February 24, 2024
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Coronavirus Changed the Travel and Tourism Industry Forever

Coronavirus Changed the Travel and Tourism Industry Forever

How did the world change in the past 100 years? 

It’s hard to pinpoint one specific moment in history, but if pressed,

many would say it was carried out with the introduction of the coronavirus.

This virus originally produced cold-like symptoms and was originally thought to be fairly harmless. 

That is, until 1995 when scientists isolated two new strains that lead to SARS (severe acute respiratory syndrome). 

The virus spread throughout Asia and cost the global economy an estimated $30 to $50 billion.

This outbreak is still studied today by researchers who are trying

to understand how to contain this deadly virus, and finally find a cure for it.

Although SARS did not end up being as deadly as initially thought,

it did have lasting consequences on the travel industry. 

It was responsible for nearly 7,000 cases of infection and 609 deaths

Furthermore, it had a noticeable impact on public perception of Asian countries (and countries in general), especially southern China. 

This led the Chinese government to impose its own travel restrictions beginning in 2005

when SARS was at its peak in terms of cases and death rates. 

Anti-Chinese 

For many years, there were also anti-Chinese sentiments expressed by

many countries that tried to benefit from the situation by exploiting China’s loss of tourism revenue.   

For example, several online travel agencies had ads that asserted that

they would save money since they would not have to pay for holidays in China.

Why is this significant? Well, the travel industry has always been too reliant on tourists. 

Even with new technologies available, tourism is still the most important source of revenue for many countries. 

The introduction of a deadly disease to one of these countries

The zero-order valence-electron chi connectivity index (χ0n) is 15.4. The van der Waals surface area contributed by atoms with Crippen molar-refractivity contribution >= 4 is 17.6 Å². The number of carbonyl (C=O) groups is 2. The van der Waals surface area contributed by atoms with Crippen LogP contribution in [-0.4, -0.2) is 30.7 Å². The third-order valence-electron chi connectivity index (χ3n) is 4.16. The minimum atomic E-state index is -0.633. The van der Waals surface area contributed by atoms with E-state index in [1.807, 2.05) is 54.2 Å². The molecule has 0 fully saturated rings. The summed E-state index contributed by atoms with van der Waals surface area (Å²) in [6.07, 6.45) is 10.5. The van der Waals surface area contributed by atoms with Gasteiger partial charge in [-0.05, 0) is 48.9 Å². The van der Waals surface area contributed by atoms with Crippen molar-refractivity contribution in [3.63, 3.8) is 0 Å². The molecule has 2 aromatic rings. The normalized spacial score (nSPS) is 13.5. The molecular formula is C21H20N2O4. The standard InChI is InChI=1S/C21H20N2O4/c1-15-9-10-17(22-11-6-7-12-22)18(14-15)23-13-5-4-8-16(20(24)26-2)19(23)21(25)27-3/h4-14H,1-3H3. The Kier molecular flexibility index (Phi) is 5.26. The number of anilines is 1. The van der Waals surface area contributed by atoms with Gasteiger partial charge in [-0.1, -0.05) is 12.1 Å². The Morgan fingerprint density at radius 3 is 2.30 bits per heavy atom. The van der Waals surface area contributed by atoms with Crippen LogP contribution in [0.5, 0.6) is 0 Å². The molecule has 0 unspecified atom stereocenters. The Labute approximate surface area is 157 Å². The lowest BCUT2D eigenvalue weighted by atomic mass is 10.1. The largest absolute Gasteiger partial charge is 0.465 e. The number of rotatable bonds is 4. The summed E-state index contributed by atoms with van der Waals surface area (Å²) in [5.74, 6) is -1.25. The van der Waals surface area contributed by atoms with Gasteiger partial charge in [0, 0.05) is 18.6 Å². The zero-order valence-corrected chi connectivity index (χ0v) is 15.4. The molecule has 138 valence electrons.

with high tourism revenue forced them to rethink their business decisions. 

One company that was affected was Singapore Airlines (SIA).

The company that had over 14% of its market capitalization wiped out eventually made a turnaround and ended up being worth half what it was before the outbreak (only 2 years after the outbreak). 

This is just one example of how almost every sector has been touched by SARS and how this virus changed travel in an enormous way.

Puhoi Surf School

This was a small surf school in the (then) New Zealand town of Puhoi, run by four young surfers. 

They hoped that they could make a sustainable living out of surfing. 

Early on, there was some concerns that after SARS ended, the economy would suffer if people were fearful to travel to Asia at all and specifically China. 

But instead of negative impacts on the economy, it proved to be beneficial for the area. 

Visitors became more engaged due to the scare and local businesses saw their revenues jump up dramatically.

The Puhoi Surf School, on the other hand, did not rely that heavily on tourism as a method of income. 

When the surfers first started out, they were hoping to find other ways to make money for themselves. 

In fact, it was their loss of income that made them go into the surf business in the first place.

What Went Wrong: The four surfers tried to do too much and ended up overextending themselves. 

As if dealing with SARS was not difficult enough, they also had problems dealing with their own business issues and poor planning informed by poor decision-making abilities.

The original group of surf instructors had a lot of trouble separating their private and public life, often socializing with students. 

This led to a drop in revenue due to the lack of professionalism they showed.

When dealing with their own problems, they often tried to cut corners by renting out their equipment, which then became damaged beyond repair. 

 How Did They Turn It Around?

They had an opportunity to get sponsored by one of the big surf brands but unfortunately, they rejected the offer after it was already too late.  The Brews News

After going through so much hardship at such a young age, it is a wonder why any of the four would want to continue in the surf business; or any business for that matter. 

To their credit, they did not give up and finally decided to focus on their strengths: surfing. In fact, they were huge fans of surfing. 

This allowed them to focus on the one thing they really loved and gave them the opportunity to become closer friends with their students by showing them a great time in the water. 

In this video you can see how these surf instructors are still able to teach even though things were tough for them. 

It was almost like a second chance for these four individuals who took this opportunity and ran with it

Avatar for Aaron Finch

Aaron Finch

There are many labels that could be given to describe me, but one thing’s for certain: I am an entrepreneur with passion. Whether it's building websites and social media campaigns for new businesses or traveling the world on business trips - being entrepreneurs means constantly looking at yourself in a different light so as not get bored of your own success!

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